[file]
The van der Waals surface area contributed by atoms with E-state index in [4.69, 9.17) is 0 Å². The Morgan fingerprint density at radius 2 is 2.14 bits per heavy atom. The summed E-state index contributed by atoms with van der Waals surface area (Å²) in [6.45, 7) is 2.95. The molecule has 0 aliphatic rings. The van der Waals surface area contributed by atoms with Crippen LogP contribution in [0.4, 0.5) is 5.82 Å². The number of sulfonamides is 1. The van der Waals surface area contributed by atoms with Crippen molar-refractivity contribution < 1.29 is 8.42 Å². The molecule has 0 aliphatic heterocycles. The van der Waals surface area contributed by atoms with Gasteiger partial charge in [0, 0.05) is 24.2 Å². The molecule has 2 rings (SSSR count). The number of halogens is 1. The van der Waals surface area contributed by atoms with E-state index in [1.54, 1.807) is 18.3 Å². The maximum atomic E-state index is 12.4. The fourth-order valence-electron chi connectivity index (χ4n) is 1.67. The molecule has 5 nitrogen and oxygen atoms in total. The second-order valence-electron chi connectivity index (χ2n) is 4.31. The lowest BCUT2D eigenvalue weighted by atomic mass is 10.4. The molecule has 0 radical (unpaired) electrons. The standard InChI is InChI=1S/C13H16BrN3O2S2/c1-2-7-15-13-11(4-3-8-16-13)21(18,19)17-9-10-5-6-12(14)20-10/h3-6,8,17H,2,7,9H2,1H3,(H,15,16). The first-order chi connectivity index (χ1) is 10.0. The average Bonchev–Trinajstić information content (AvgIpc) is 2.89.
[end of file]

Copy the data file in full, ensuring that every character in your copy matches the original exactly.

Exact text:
The van der Waals surface area contributed by atoms with E-state index in [4.69, 9.17) is 0 Å². The Morgan fingerprint density at radius 2 is 2.14 bits per heavy atom. The summed E-state index contributed by atoms with van der Waals surface area (Å²) in [6.45, 7) is 2.95. The molecule has 0 aliphatic rings. The van der Waals surface area contributed by atoms with Crippen LogP contribution in [0.4, 0.5) is 5.82 Å². The number of sulfonamides is 1. The van der Waals surface area contributed by atoms with Crippen molar-refractivity contribution < 1.29 is 8.42 Å². The molecule has 0 aliphatic heterocycles. The van der Waals surface area contributed by atoms with Gasteiger partial charge in [0, 0.05) is 24.2 Å². The molecule has 2 rings (SSSR count). The number of halogens is 1. The van der Waals surface area contributed by atoms with E-state index in [1.54, 1.807) is 18.3 Å². The maximum atomic E-state index is 12.4. The fourth-order valence-electron chi connectivity index (χ4n) is 1.67. The molecule has 5 nitrogen and oxygen atoms in total. The second-order valence-electron chi connectivity index (χ2n) is 4.31. The lowest BCUT2D eigenvalue weighted by atomic mass is 10.4. The molecule has 0 radical (unpaired) electrons. The standard InChI is InChI=1S/C13H16BrN3O2S2/c1-2-7-15-13-11(4-3-8-16-13)21(18,19)17-9-10-5-6-12(14)20-10/h3-6,8,17H,2,7,9H2,1H3,(H,15,16). The first-order chi connectivity index (χ1) is 10.0. The average Bonchev–Trinajstić information content (AvgIpc) is 2.89.